Despite the Mediterranean climate of southern California, the area still experiences a typical cold and flu season during the winter months alongside a temperature dip. And if you are traveling anywhere during the season or for the holidays to visit family, you and your family can be especially exposed to the elements. Although there is no way to guarantee that your child won’t get sick this year, you can identify and practice ways that you can minimize the risk. Cold and flu viruses move through schools rapidly, so extra precautions are especially important.
It’s important that your child is familiar with how germs operate so that he can protect himself when you are not around. Teach him that washing his hands with soap and warm water is necessary after using the restroom, before eating, and after completing tasks like coming inside the house from playing outdoors. Talk to him about how avoiding touching his eyes can help keep germs from entering his body, and using tissues and disposing of them immediately helps keep viruses contained. Additionally, clean your home regularly by wiping the surfaces of common breeding grounds for germs, like toilet handles, telephones, computer keyboards, and doorknobs.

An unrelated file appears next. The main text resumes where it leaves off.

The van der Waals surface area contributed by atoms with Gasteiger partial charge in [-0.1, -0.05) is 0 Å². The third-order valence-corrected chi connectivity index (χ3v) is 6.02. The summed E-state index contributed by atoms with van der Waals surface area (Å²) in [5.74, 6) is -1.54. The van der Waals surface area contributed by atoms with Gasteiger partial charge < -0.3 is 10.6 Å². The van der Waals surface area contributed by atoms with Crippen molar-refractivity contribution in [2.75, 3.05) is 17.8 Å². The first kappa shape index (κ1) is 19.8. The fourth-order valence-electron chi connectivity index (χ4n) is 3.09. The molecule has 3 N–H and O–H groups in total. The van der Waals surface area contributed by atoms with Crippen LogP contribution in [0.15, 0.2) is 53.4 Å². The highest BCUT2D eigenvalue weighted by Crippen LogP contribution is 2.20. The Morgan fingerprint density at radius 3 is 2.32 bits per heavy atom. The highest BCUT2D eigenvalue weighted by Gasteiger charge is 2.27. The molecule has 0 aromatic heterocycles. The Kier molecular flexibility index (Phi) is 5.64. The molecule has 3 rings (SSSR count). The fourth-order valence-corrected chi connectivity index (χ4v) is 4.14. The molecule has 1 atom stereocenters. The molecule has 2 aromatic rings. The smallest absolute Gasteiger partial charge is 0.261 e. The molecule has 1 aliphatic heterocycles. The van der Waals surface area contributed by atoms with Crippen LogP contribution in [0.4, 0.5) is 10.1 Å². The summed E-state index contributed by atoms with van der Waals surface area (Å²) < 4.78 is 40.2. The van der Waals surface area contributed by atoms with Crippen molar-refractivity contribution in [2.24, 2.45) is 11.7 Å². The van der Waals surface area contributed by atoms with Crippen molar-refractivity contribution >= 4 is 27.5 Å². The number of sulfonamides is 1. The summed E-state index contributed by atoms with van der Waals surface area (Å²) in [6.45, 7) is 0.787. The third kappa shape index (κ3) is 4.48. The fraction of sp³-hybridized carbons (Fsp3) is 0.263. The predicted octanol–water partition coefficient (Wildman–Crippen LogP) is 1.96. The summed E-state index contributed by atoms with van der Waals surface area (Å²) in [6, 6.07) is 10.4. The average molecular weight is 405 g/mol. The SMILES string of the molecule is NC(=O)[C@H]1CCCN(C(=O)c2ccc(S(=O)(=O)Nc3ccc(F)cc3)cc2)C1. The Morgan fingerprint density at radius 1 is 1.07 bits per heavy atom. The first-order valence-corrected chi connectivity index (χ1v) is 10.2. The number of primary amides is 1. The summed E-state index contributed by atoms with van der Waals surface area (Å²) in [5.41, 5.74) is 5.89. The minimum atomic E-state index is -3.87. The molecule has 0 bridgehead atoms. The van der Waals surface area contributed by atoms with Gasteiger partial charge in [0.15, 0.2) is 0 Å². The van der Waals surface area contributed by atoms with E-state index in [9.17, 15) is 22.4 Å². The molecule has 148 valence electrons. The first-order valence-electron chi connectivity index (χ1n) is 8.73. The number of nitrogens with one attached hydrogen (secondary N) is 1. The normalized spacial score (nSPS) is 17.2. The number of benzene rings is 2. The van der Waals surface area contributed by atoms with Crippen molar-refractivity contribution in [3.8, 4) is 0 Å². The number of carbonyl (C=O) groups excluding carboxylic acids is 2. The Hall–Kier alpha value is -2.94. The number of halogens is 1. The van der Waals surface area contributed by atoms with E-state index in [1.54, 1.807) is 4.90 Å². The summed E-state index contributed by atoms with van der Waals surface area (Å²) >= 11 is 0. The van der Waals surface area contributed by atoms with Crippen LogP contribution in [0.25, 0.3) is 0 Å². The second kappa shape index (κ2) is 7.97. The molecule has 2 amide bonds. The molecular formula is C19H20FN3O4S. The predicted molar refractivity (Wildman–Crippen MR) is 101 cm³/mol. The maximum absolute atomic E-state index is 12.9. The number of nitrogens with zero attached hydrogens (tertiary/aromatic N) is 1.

Make sure your child has as healthy of an immune system as possible by feeding him healthy foods packed with vitamins and nutrients. He should also be getting regular physical activity and a consistent amount of sleep – depending on his age, he might need as much as 10 to 13 hours of sleep each night and a consistent bedtime routine to help him fall asleep sooner. A solid pattern of eating, exercising, and sleeping will help to keep his body in a healthy state that can fight off viruses. You can also talk to his pediatrician about the vaccines that he might need in order to be protected from specific sicknesses.
If the temperatures this season, or if you are traveling to a cooler climate, make sure your child dresses appropriately with a coat, gloves, and a hat. If you notice that any of his friends are sick, try to keep him away from the sick child as much as possible (which will likely be helped by his school’s sick child policy). Keep in mind that many sicknesses become contagious before symptoms show up, so if one of his friends is sick, it might be too late to stop the spread. If your child does show signs of sickness, make sure he sneezes or coughs into the crook of his arm (the inside of his elbow) instead of passing germs on – and schedule a visit with his pediatrician if you are concerned.